Willott, Jenny

Wilshire, Mr. David
Wilson, Mr. Rob
Wilson, Sammy
Winterton, Sir Nicholas
Young, rh Sir George
Younger-Ross, Richard
Tellers for the Ayes:

Mr. Adrian Sanders and
Mr. Dan Rogerson
NOES


Abbott, Ms Diane
Ainger, Nick
Ainsworth, rh Mr. Bob
Allen, Mr. Graham
Anderson, Mr. David
Armstrong, rh Hilary
Atkins, Charlotte
Austin, Mr. Ian
Austin, John
Bailey, Mr. Adrian
Baird, Vera
Balls, Ed
Banks, Gordon
Barlow, Ms Celia
Barron, rh Mr. Kevin
Battle, rh John
Bayley, Hugh
Begg, Miss Anne
Benn, rh Hilary
Benton, Mr. Joe
Berry, Roger
Betts, Mr. Clive
Blackman, Liz
Blackman-Woods, Dr. Roberta
Blears, rh Hazel
Blizzard, Mr. Bob
Blunkett, rh Mr. David
Bradshaw, Mr. Ben
Brennan, Kevin
Brown, Lyn
Brown, rh Mr. Nicholas
Brown, Mr. Russell
Browne, rh Des
Bryant, Chris
Buck, Ms Karen
Burden, Richard
Burgon, Colin
Burnham, Andy
Butler, Ms Dawn
Byrne, Mr. Liam
Campbell, Mr. Alan
Campbell, Mr. Ronnie
Caton, Mr. Martin
Cawsey, Mr. Ian
Challen, Colin
Chapman, Ben
Chaytor, Mr. David
Clark, Ms Katy
Clark, Paul
Clarke, rh Mr. Charles
Clarke, rh Mr. Tom
Clelland, Mr. David
Clwyd, rh Ann
Coffey, Ann
Connarty, Michael
Cook, Frank
Cooper, Rosie
Cooper, Yvette
Corbyn, Jeremy
Cousins, Jim
Creagh, Mary
Cruddas, Jon
Cryer, Mrs. Ann
Cummings, John
Cunningham, Mr. Jim
Darling, rh Mr. Alistair
Davidson, Mr. Ian
Dean, Mrs. Janet
Denham, rh Mr. John
Devine, Mr. Jim
Dismore, Mr. Andrew
Dobbin, Jim
Dobson, rh Frank
Donohoe, Mr. Brian H.
Doran, Mr. Frank
Dowd, Jim
Drew, Mr. David
Dunwoody, Mrs. Gwyneth
Eagle, Angela
Eagle, Maria
Ellman, Mrs. Louise
Engel, Natascha
Ennis, Jeff
Etherington, Bill
Farrelly, Paul
Field, rh Mr. Frank
Fitzpatrick, Jim
Flello, Mr. Robert
Flint, Caroline
Flynn, Paul
Follett, Barbara
Foster, Mr. Michael (Worcester)
Francis, Dr. Hywel
Gapes, Mike
Gardiner, Barry
George, rh Mr. Bruce
Gerrard, Mr. Neil
Gibson, Dr. Ian
Gilroy, Linda
Godsiff, Mr. Roger
Goodman, Helen
Griffith, Nia
Griffiths, Nigel
Grogan, Mr. John
Gwynne, Andrew
Hain, rh Mr. Peter
Hall, Mr. Mike
Hall, Patrick
Hamilton, Mr. David
Hamilton, Mr. Fabian
Hanson, Mr. David
Havard, Mr. Dai
Henderson, Mr. Doug
Hendrick, Mr. Mark
Hepburn, Mr. Stephen
Heppell, Mr. John
Hesford, Stephen
Heyes, David
Hill, rh Keith
Hillier, Meg
Hodge, rh Margaret
Hodgson, Mrs. Sharon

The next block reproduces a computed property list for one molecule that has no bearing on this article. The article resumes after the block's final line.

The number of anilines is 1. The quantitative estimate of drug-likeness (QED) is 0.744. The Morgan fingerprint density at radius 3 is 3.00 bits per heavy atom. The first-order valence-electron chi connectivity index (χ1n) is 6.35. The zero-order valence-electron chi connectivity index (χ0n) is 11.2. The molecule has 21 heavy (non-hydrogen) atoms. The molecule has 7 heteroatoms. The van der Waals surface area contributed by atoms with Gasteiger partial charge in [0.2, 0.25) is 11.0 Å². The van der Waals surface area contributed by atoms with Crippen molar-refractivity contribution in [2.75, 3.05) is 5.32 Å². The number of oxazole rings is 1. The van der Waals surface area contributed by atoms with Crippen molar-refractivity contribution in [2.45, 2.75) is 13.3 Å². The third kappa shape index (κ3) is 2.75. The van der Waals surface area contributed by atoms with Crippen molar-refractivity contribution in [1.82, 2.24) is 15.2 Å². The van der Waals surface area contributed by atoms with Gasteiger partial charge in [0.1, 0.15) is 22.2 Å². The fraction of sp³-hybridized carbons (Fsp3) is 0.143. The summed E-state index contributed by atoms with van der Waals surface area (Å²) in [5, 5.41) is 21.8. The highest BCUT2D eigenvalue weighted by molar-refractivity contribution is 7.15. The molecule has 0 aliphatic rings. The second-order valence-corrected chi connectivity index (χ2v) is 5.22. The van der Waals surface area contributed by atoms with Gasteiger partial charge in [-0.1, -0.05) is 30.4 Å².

Hood, Mr. Jimmy
Hopkins, Kelvin
Howarth, rh Mr. George
Howells, Dr. Kim
Hoyle, Mr. Lindsay

Humble, Mrs. Joan
Hutton, rh Mr. John
Iddon, Dr. Brian
Illsley, Mr. Eric
Jackson, Glenda
James, Mrs. Siân C.
Jenkins, Mr. Brian
Johnson, Ms Diana R.
Jones, Helen
Jones, Lynne
Jowell, rh Tessa
Joyce, Mr. Eric
Kaufman, rh Sir Gerald
Keeley, Barbara
Keen, Alan
Keen, Ann
Kelly, rh Ruth
Kemp, Mr. Fraser
Kennedy, rh Jane
Khabra, Mr. Piara S.
Khan, Mr. Sadiq
Kidney, Mr. David
Kilfoyle, Mr. Peter
Knight, Jim
Kumar, Dr. Ashok
Ladyman, Dr. Stephen
Lammy, Mr. David
Laxton, Mr. Bob
Lazarowicz, Mark
Lepper, David
Levitt, Tom
Lewis, Mr. Ivan
Lloyd, Tony
Lucas, Ian
Mackinlay, Andrew
Mactaggart, Fiona
Malik, Mr. Shahid
Mallaber, Judy
Mann, John
Marris, Rob
Marsden, Mr. Gordon
Marshall, Mr. David
Marshall-Andrews, Mr. Robert
Martlew, Mr. Eric
McAvoy, rh Mr. Thomas
McCabe, Steve
McCafferty, Chris
McCarthy, Kerry
McCarthy-Fry, Sarah
McCartney, rh Mr. Ian
McDonagh, Siobhain
McDonnell, Dr. Alasdair
McDonnell, John
McFadden, Mr. Pat
McGovern, Mr. Jim
McGuire, Mrs. Anne
McIsaac, Shona
McKechin, Ann
McKenna, Rosemary
McNulty, Mr. Tony
Meacher, rh Mr. Michael
Meale, Mr. Alan
Michael, rh Alun
Miliband, rh David
Miliband, Edward
Miller, Andrew
Mitchell, Mr. Austin
Moffatt, Laura
Mole, Chris
Moon, Mrs. Madeleine
Morley, rh Mr. Elliot
Mountford, Kali
Mullin, Mr. Chris
Munn, Meg
Murphy, Mr. Denis
Murphy, Mr. Jim
Naysmith, Dr. Doug
Norris, Dan
O'Brien, Mr. Mike
Olner, Mr. Bill
Osborne, Sandra
Owen, Albert
Palmer, Dr. Nick
Pearson, Ian
Plaskitt, Mr. James
Pope, Mr. Greg
Pound, Stephen
Prentice, Bridget
Prentice, Mr. Gordon
Primarolo, rh Dawn
Prosser, Gwyn
Purchase, Mr. Ken
Purnell, James
Rammell, Bill
Raynsford, rh Mr. Nick
Reed, Mr. Andy
Reed, Mr. Jamie
Reid, rh John
Riordan, Mrs. Linda
Robinson, Mr. Geoffrey
Rooney, Mr. Terry
Roy, Mr. Frank
Ruane, Chris
Ruddock, Joan
Russell, Christine
Ryan, Joan
Salter, Martin
Seabeck, Alison
Shaw, Jonathan
Sheerman, Mr. Barry
Simon, Mr. Siôn
Simpson, Alan
Singh, Mr. Marsha
Skinner, Mr. Dennis
Slaughter, Mr. Andrew
Smith, rh Mr. Andrew
Smith, Ms Angela C. (Sheffield, Hillsborough)
Smith, Angela E. (Basildon)
Smith, rh Jacqui
Snelgrove, Anne
Soulsby, Sir Peter
Starkey, Dr. Phyllis
Stewart, Ian
Stoate, Dr. Howard
Strang, rh Dr. Gavin
Stringer, Graham
Stuart, Ms Gisela
Sutcliffe, Mr. Gerry
Tami, Mark
Taylor, Ms Dari
Taylor, David
Timms, rh Mr. Stephen
Tipping, Paddy
Todd, Mr. Mark
Touhig, rh Mr. Don
Trickett, Jon
Truswell, Mr. Paul
Turner, Dr. Desmond
Turner, Mr. Neil
Twigg, Derek
Vis, Dr. Rudi
Walley, Joan
Waltho, Lynda

Ward, Claire
Wareing, Mr. Robert N.
Watson, Mr. Tom
Watts, Mr. Dave
Whitehead, Dr. Alan
Wicks, Malcolm
Williams, rh Mr. Alan
Winnick, Mr. David
Wood, Mike
Woodward, Mr. Shaun
Woolas, Mr. Phil
Wright, Mr. Anthony
Wright, David
Wright, Mr. Iain
Wright, Dr. Tony
Wyatt, Derek
Tellers for the Noes:

Tony Cunningham and
Huw Irranca-Davies
Question accordingly negatived.
27 Feb 2007 : Column 842

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27 Feb 2007 : Column 845

New Clause 9


Planning: access to information etc.